Centennial head coach Dino Geremia chats with his team, including right guard Cam Keeskotagan (52). (Photo by Wilson Wong. All Rights Reserved 2021)
Feature High School Football

Where’d they come from? After three straight winless league seasons, Centennial Centaurs loving late-November Subway Bowl football!

COQUITLAM — If there was an award for Most Improved Team in B.C. high school football each season, 2021’s would belong to the Centennial Centaurs.

After all, when you’re coming out of the cancelled 2020 season following three straight 0-7 conference campaigns, advancing to the final eight with the chance to play a meaningful football game in late November is a destination many might not have had expected.

Yet come Saturday, at historic O’Hagan Field (1 p.m.) on the campus of Vancouver College, Coquitlam’s Centaurs (5-5 overall, 4-3 conference) will give the heavily-favoured hosts, the No. 1-ranked  undefeated reigning provincial champion Fighting Irish (9-0, 7-0) everything they have to give in a Subway Bowl Coastal AAA quarterfinal.

“It’s awesome, this is why we play the game,” said Centennial head coach Dino Geremia. “I went to Notre Dame, and I coached there, too, and so I know VC is a tough place to play. But it’s a great atmosphere, and what an opportunity. Our challenge is to improve this week.”

It might be the simplest metric in existence, but boy, has it worked for the Centaurs, who back in mid-September came out on the short end of a 32-0 score in an exhibition game at O’Hagan.

Centennial Centaurs quarterback Malcolm Cameron, like the rest of his team, has shown steady improvement as fall approaches winter. (Photo by Wilson Wong. All Rights Reserved 2021)

Steady progress each and every week has seen them win four of their past five games, the highlight which may well have been a narrow, eye-opening 28-24 loss Nov. 5 against undefeated Eastern Conference regular-season champion Terry Fox.

Last week, Centennial won just its third playoff game in the last 11 seasons when it beat Belmont 39-6 behind a 228-yard, five-touchdown rushing performance from running back Ziad Sabry, the East’s 2021 Offensive MVP.

And that steady improvement has occurred not just within the team’s core of players, but as well with those for whom the level of play is a new experience.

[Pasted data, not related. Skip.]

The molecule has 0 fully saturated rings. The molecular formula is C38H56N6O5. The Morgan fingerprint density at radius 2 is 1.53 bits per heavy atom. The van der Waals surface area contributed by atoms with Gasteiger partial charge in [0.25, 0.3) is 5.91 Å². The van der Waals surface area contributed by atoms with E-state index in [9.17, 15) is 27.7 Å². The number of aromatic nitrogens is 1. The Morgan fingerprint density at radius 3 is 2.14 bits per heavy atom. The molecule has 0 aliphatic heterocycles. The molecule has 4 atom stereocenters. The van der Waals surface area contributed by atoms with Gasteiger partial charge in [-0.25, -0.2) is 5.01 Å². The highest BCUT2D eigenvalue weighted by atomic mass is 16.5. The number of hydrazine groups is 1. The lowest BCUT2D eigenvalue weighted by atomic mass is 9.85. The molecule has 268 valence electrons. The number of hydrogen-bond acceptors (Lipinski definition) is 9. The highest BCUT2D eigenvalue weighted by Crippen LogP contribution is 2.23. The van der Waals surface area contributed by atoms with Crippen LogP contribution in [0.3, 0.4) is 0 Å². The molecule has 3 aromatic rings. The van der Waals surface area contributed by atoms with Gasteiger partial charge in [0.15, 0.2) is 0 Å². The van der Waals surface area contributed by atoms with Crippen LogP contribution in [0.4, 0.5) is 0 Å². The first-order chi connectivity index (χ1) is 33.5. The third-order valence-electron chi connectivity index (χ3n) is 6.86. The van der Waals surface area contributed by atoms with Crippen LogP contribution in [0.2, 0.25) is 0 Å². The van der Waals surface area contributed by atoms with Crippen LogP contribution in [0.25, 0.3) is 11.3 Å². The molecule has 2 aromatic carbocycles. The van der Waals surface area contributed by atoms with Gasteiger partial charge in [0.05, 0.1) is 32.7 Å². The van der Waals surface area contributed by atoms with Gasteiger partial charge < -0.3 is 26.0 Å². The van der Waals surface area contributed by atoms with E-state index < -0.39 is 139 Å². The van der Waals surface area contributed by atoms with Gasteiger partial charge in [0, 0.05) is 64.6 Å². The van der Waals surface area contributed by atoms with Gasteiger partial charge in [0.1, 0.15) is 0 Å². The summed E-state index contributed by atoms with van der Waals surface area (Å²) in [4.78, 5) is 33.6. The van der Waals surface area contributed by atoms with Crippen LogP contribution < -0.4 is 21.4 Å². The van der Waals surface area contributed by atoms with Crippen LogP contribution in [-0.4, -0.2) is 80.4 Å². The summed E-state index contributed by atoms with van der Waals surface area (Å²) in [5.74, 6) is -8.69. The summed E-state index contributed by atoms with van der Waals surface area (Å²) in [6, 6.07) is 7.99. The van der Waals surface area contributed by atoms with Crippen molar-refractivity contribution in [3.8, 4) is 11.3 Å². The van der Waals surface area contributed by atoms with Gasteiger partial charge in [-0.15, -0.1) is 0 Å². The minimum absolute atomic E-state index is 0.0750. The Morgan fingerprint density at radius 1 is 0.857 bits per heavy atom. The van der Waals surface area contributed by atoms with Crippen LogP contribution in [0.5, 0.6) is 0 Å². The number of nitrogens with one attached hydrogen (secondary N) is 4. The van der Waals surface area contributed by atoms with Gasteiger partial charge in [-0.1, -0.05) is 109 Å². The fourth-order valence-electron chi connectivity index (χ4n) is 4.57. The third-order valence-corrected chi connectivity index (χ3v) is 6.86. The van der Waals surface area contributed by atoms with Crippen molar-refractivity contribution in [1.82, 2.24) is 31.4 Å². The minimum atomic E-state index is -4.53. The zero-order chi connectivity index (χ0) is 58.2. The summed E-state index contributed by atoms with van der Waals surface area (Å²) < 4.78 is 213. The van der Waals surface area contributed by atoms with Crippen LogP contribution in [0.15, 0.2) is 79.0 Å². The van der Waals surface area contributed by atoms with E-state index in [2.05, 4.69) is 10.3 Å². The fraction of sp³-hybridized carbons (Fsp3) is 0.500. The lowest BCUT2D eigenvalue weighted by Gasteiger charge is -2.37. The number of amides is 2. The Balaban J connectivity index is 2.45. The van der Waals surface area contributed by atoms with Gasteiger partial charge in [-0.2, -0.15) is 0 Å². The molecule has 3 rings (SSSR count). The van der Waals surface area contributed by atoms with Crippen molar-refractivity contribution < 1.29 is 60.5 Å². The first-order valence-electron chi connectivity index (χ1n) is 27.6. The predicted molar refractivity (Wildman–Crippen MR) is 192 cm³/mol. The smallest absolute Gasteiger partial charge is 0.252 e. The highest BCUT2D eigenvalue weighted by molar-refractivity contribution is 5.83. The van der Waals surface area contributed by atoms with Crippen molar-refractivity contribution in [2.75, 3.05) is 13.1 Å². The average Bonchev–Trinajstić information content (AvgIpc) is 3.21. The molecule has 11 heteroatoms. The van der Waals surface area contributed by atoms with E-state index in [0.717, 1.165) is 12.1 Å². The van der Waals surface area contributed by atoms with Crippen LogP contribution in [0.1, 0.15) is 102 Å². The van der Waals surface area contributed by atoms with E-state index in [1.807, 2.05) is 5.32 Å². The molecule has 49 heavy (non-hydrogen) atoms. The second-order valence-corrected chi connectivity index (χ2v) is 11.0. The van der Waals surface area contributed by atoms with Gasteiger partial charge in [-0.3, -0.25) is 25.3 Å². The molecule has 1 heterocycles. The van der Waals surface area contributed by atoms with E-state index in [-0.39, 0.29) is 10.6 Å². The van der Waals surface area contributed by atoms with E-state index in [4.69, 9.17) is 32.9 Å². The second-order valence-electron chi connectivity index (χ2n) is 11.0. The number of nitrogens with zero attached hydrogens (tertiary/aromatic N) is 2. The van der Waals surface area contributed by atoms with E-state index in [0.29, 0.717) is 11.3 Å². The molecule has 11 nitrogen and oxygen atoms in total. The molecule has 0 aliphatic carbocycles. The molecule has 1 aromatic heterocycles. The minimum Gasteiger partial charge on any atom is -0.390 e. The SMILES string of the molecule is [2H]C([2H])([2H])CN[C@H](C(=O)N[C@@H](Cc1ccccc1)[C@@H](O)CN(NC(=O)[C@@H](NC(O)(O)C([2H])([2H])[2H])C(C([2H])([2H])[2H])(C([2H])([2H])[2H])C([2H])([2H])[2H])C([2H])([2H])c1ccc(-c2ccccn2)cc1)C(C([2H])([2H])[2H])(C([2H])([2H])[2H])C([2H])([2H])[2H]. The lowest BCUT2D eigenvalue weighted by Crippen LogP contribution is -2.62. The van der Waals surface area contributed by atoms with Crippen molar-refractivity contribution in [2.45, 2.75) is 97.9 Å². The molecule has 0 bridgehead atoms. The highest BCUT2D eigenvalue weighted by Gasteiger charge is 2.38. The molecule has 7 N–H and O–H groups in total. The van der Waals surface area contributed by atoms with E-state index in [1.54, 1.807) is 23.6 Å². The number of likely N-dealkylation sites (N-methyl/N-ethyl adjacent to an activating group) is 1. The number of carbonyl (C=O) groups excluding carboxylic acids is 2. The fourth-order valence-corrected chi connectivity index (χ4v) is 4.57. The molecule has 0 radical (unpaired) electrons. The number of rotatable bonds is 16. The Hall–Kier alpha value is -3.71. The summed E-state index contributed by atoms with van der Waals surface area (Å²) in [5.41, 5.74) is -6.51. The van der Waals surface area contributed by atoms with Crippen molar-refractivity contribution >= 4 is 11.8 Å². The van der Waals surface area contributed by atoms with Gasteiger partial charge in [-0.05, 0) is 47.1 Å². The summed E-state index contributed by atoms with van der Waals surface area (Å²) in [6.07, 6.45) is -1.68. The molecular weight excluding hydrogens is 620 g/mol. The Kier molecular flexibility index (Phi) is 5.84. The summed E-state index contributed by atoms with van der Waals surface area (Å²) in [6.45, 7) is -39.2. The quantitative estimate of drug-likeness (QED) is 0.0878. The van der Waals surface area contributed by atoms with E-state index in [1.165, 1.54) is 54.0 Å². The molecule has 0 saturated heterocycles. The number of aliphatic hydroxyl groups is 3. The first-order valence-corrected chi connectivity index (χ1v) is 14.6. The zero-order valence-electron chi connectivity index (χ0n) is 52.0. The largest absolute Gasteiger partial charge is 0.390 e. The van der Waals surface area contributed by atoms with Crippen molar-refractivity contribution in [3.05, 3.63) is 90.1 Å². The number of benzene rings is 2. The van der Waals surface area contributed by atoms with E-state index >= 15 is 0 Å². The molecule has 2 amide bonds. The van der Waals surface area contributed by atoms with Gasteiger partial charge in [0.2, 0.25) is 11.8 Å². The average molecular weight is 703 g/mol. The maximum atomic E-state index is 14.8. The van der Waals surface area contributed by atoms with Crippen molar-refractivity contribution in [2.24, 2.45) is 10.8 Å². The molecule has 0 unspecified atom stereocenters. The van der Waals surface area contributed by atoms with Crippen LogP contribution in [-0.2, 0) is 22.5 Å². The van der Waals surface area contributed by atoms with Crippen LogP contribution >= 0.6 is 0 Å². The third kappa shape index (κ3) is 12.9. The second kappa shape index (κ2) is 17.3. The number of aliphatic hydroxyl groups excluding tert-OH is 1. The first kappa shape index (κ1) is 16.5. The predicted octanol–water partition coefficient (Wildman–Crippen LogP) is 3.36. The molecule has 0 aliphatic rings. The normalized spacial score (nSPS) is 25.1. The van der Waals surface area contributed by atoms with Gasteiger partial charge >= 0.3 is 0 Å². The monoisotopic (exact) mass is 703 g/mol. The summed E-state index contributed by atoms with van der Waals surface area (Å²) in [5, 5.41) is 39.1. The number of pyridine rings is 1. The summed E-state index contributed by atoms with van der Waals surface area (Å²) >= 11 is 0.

“As coaches, seeing a level of improvement each week is something you always wish for and we’ve literally seen the light bulbs go on for so many of the them,” says Geremia. “But we’re also fortunate in that we had four or five kids join football after school had already started and they have really come around, They have given us added depth, and in some cases, are even starting.”

The AAA Eastern Conference Offensive MVP for 2021 is Centennial running back Ziad Sabry. (Photo by Wilson Wong. All Rights Reserved 2021)

And of course, having a player like Sabry doesn’t hurt.

“He just took it on himself,” Geremia said of last Friday’s game in which the 6-foot, 195 pound senior did all of his damage against the Bulldogs on only 13 carries. “I said to him in warm-up ‘We need a big one,’ and he said ‘Don’t worry, coach. I got you.’ And then right from the get-go, I knew he was on. He is a tough kid to tackle. Guys get into position to tackle him but then he either runs by them or over them.

“He seems runs bigger than he is and he seems to run faster than he is.”

And that Centaurs’ offensive line has really come together.

Grade 11 twins William and Walter Zheng, at left tackle and guard respectively, and centre Enzo Rossetti, right guard Cameron Keeskotagan and right tackle Marco Oljaca, all seniors, along with versatile Grade 11 Cade Thorington have found their chemistry in front of fast-developing quarterback Malcolm Cameron.

Centennial Centaurs receiver Keyshawn Beswick is tackled during an Oct. 8 game against the Lord Tweedsmuir Panthers. (Photo by Wilson Wong. All Rights Reserved 2021)

Speed is a hallmark of the defence, where some of this season’s standout have included cornerback Tamani Duncan, end Matthew Andalis and linebackers Luciano Ruggiero and Diego Suarez.

“When we started all of this up a couple of years back, when I first got to Centennial, we had a moniker, and that was to trust in the process, “ said Geremia. “We knew that it was going to be a lot of work, and we knew that there would be lots of ups and down.

If you’re reading this story or viewing these photos on any website other than one belonging to a university athletic department, it has been taken without appropriate permission. In these challenging times, true journalism will survive only through your dedicated support and loyalty. VarsityLetters.ca and all of its exclusive content has been created to serve B.C.’s high school and university sports community with hard work, integrity and respect. Feel free to drop us a line any time at howardtsumura@gmail.com.

One thought on “Where’d they come from? After three straight winless league seasons, Centennial Centaurs loving late-November Subway Bowl football!

Leave a Reply

Your email address will not be published. Required fields are marked *